Treasury Yields Could Stay Low: Here’s Why

The ten-year Treasury (IEF) yield has plunged in recent weeks. It dipped from 2.3% at the start of this year to ~1.6% currently, in a risk-off trade.

Russ Koesterich, CFA - Author

Feb. 25 2016, Updated 10:06 a.m. ET

uploads/// Year Yield Is Testing All Time Lows

In today’s volatile environment, it’s a good idea to consider building hedges to existing stock and credit allocations with the help of “safe-haven” bonds that are more sensitive to interest rates. In other words, when markets are volatile and there are worries about a recession, interest rate exposure can help offset credit risk in a fixed income portfolio.

The traditional way to do this would be to add exposure to nominal U.S. Treasuries, perhaps the safest of the “safe-haven” bonds, as they’re backed by full faith and credit of the U.S. government. Yet Treasury yields are still testing all-time low levels, and the Federal Reserve (or Fed)’s rate normalization cycle is likely to continue, albeit very slowly. In short, these bonds remain both expensive (remember that bond prices and yields move in opposite directions) and vulnerable.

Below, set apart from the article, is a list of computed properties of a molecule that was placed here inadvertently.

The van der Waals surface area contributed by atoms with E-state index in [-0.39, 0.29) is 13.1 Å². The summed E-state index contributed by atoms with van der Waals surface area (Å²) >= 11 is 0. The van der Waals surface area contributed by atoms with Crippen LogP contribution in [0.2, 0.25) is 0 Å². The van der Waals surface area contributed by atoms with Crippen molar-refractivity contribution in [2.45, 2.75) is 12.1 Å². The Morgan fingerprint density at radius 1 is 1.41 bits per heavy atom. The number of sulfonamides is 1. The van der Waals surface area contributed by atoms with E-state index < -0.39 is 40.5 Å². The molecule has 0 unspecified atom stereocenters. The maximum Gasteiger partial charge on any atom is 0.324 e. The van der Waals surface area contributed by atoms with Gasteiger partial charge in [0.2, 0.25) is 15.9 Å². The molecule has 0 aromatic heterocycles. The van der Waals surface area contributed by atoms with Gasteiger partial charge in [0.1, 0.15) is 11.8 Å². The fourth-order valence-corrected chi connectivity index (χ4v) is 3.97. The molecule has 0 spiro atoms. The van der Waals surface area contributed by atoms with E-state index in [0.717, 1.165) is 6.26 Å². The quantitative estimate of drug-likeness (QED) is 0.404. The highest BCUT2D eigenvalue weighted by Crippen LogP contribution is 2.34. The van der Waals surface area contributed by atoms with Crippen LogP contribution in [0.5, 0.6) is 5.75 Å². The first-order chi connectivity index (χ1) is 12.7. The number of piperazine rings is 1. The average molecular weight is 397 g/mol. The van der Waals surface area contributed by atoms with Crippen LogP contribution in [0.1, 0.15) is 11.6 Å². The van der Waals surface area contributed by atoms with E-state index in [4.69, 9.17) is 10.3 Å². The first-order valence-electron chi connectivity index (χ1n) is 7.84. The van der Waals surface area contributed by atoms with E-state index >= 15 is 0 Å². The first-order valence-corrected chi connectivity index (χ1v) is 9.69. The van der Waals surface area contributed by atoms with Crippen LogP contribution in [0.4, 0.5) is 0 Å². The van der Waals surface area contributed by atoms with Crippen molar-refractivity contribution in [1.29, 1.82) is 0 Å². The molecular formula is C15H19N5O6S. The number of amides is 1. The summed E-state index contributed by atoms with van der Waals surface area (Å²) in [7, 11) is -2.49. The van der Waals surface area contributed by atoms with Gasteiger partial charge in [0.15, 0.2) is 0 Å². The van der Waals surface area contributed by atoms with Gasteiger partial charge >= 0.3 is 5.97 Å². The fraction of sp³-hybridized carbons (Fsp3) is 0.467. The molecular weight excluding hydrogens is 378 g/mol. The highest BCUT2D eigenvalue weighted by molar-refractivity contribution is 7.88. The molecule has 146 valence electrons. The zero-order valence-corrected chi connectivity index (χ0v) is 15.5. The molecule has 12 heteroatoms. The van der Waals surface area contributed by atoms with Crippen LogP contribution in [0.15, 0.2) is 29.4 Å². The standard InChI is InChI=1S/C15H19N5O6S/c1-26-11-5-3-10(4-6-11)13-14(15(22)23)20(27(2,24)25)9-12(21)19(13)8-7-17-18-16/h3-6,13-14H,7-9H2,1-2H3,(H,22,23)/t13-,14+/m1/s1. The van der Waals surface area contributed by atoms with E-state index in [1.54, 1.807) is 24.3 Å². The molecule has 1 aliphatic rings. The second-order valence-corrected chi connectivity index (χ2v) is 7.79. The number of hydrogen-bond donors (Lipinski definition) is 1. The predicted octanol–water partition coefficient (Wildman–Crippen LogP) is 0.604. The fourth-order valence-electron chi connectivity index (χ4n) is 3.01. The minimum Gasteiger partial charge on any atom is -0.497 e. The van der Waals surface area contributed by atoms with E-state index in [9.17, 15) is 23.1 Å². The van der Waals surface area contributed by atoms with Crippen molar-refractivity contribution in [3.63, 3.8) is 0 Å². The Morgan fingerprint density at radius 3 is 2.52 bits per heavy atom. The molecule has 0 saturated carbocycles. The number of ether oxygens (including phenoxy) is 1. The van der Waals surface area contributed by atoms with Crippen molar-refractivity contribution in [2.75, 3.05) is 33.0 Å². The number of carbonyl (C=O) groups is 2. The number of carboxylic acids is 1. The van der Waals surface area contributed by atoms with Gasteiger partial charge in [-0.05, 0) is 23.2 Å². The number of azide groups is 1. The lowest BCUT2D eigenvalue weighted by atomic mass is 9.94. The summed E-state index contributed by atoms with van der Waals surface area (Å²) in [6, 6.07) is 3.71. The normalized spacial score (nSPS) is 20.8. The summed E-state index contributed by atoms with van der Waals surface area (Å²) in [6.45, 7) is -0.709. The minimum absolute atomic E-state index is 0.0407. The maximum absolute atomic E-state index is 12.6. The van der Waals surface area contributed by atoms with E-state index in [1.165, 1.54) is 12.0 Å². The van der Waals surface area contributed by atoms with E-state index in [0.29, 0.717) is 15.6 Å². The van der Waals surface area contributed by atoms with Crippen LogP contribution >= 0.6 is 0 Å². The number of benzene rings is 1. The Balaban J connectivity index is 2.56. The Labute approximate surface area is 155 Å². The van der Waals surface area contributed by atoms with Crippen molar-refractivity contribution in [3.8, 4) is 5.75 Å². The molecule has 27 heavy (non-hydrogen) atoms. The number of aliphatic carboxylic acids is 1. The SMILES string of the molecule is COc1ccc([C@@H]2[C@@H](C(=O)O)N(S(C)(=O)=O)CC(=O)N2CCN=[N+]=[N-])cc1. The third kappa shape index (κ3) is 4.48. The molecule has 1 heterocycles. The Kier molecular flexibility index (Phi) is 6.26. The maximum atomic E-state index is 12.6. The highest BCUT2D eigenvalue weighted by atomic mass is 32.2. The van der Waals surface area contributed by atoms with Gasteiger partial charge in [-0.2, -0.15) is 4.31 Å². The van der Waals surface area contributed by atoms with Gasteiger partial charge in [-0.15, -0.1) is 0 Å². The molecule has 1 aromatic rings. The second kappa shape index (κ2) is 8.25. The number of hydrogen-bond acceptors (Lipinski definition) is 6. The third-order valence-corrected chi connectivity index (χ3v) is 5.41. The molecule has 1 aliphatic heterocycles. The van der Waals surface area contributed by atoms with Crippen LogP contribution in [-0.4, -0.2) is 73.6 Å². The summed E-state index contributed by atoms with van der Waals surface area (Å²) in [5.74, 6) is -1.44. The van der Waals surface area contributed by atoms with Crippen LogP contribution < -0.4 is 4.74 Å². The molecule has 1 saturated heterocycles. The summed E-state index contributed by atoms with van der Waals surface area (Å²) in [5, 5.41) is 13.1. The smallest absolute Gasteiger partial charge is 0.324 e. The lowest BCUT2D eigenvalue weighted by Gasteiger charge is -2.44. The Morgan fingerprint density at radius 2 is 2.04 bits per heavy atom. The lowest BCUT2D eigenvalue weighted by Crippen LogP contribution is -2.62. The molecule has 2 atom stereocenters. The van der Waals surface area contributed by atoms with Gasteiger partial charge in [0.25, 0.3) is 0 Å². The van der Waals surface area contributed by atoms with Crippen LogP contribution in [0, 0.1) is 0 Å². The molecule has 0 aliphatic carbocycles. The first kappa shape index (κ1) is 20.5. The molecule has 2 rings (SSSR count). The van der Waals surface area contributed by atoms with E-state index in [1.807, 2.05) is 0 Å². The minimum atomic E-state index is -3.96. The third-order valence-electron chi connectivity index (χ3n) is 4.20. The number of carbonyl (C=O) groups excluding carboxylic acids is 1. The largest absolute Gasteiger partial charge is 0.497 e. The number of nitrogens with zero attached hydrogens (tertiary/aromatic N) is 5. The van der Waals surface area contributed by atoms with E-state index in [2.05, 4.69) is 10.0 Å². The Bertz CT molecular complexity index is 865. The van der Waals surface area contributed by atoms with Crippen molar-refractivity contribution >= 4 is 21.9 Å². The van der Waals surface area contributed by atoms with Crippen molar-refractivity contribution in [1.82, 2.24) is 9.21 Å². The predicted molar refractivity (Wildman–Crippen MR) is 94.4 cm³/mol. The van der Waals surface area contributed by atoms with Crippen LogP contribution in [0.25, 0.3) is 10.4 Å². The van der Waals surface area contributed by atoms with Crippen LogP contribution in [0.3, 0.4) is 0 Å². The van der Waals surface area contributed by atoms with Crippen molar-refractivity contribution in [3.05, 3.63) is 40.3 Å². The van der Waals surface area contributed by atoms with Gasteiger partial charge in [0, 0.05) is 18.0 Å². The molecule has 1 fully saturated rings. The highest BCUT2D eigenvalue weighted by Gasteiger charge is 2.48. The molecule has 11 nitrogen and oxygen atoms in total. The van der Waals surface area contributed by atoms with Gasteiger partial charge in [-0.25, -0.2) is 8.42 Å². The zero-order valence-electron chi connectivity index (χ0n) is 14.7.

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Market Realist – Treasury yields still trending lower

As we mentioned in Part 2 of this series, investors usually resort to Treasuries (TLH) to cushion the fall in the equity side of their portfolio.

However, as the graph above shows, the ten-year Treasury (IEF) yield has plunged in recent weeks. It dipped from 2.3% at the start of this year to ~1.6% currently, in a risk-off trade. Global equities (ACWI) have been battered, and some markets—like China (FXI)—are in bear market territory.

The Shanghai Composite Index is down 19.0% year-to-date (or YTD). Meanwhile, the S&P 500 index (IVV) is down 5.7% YTD despite the recent comeback.

Even if the Fed hikes rates, long-dated Treasuries (UBT) are likely to stay low, like they did when the Fed hiked rates in December. This is because global sovereign yields, especially those in Europe and Japan, remain at extremely low levels. So there’s high foreign demand for US Treasuries while supply remains thin.

As a result, long-dated Treasury yields will likely remain at unattractive levels. So you may consider other classes within fixed income to cushion your equity portfolio. We’ll take a look at some options in the next part of this series.


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